The Financial Conduct Authority has removed permissions from a fourth firm in a “connected” group of companies offering unprotected investments
The FCA has removed permissions from Grosvenor Associates, a credit broker firm it authorised in March, over concerns about investments it may have been offering.
The regulator said Grosvenor was linked to Marvell Enterprises, another credit broker it removed the permissions of last month after authorising the firm in January.
The FCA said: "Marvell appeared to have been carrying out investment activities for which it did not have permission and consumers may have invested substantial sums in bonds or loan notes issued by Marvell.
"Consumers may have been misled about the scope of Marvell’s permissions and the protection afforded to their investments. Due to this connection, we are concerned that Grosvenor may also be offering investments to customers."
The FCA said Marvell and Grosvenor "may be connected" to two other firms which the FCA has taken action against - Sentor Solutions Commercial and Cavendish Incorporated.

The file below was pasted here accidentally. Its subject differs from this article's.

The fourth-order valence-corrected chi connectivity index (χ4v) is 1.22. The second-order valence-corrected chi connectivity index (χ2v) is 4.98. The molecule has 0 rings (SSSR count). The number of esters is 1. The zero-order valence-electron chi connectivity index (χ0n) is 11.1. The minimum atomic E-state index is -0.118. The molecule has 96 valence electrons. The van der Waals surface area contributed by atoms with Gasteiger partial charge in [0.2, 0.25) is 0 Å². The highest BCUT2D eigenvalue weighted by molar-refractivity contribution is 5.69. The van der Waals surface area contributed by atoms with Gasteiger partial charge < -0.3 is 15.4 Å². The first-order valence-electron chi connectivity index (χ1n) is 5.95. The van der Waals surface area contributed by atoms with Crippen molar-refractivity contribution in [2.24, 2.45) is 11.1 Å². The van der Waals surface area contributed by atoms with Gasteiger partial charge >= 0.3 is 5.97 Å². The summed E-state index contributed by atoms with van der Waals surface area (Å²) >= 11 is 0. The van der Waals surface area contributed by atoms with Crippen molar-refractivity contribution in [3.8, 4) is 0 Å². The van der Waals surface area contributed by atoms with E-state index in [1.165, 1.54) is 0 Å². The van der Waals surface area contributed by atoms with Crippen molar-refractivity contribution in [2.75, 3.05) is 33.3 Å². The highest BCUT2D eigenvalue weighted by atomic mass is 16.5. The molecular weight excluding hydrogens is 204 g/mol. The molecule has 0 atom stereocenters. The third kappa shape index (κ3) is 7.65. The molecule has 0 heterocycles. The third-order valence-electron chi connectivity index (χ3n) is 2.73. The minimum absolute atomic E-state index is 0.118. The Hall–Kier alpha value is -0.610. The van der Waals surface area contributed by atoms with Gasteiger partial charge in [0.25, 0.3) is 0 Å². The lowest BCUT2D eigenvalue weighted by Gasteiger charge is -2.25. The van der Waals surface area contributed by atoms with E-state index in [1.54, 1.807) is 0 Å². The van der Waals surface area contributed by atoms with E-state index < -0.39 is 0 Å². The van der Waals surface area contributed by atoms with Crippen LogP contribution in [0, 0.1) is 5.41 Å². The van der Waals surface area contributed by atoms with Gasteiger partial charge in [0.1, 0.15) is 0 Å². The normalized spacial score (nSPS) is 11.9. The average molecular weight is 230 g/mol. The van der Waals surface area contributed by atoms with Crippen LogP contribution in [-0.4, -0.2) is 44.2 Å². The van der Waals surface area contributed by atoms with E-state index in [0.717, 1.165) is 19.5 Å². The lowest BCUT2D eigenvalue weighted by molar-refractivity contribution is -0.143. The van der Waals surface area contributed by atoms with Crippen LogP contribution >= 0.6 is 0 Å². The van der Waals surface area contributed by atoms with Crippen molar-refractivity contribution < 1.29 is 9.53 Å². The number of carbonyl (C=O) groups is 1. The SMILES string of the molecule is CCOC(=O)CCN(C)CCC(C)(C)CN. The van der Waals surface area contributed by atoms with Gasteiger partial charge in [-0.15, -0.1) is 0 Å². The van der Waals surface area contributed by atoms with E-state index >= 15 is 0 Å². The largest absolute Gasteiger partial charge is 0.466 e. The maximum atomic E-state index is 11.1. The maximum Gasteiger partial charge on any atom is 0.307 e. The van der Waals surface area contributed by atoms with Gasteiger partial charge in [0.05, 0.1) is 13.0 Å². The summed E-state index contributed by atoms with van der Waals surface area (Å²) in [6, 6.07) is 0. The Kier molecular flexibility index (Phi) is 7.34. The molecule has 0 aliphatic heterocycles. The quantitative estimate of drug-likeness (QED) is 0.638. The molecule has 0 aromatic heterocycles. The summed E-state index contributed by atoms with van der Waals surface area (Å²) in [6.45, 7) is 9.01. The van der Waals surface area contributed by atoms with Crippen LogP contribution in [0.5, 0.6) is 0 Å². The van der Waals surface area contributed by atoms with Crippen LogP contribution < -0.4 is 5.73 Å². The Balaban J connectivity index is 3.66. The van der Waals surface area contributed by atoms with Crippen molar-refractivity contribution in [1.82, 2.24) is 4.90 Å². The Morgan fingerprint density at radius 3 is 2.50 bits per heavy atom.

In September Sentor was prevented by the FCA from carrying out any regulated activites without prior written consent from the regulator.
Cavendish Incorporated was subjected to the same restriction in August.
All four firms were authorised by the FCA to conduct credit broking activities.
The regulator added: “We believe that [Grosvenor, Marvell, Sentor and Cavendish], and the investments they may have been offering, may be connected.
“We encourage customers to be extra vigilant when approached by an authorised credit broking firm offering investments.”
Whilst businesses don’t have to be regulated by the FCA to raise funds, any investment services provided by firms regarding these investments should be regulated and subject to the FCA’s rules.
Grosvenor was never permitted by the FCA to provide regulated investment services.
This means, the FCA said, that any investments it offered could pose significant risks to consumers due to the potential lack of regulatory protection that would otherwise be afforded to them.
“When Grosvenor was authorised it did not disclose Marvell’s involvement to us or in other publicly available documentation,” the regulator said.
"We have attempted to engage with Grosvenor to understand their connection to Marvell, but they have not responded to us. We believe that there is a significant risk that Grosvenor may have offered, or been intending to offer, investments to customers which were not protected.”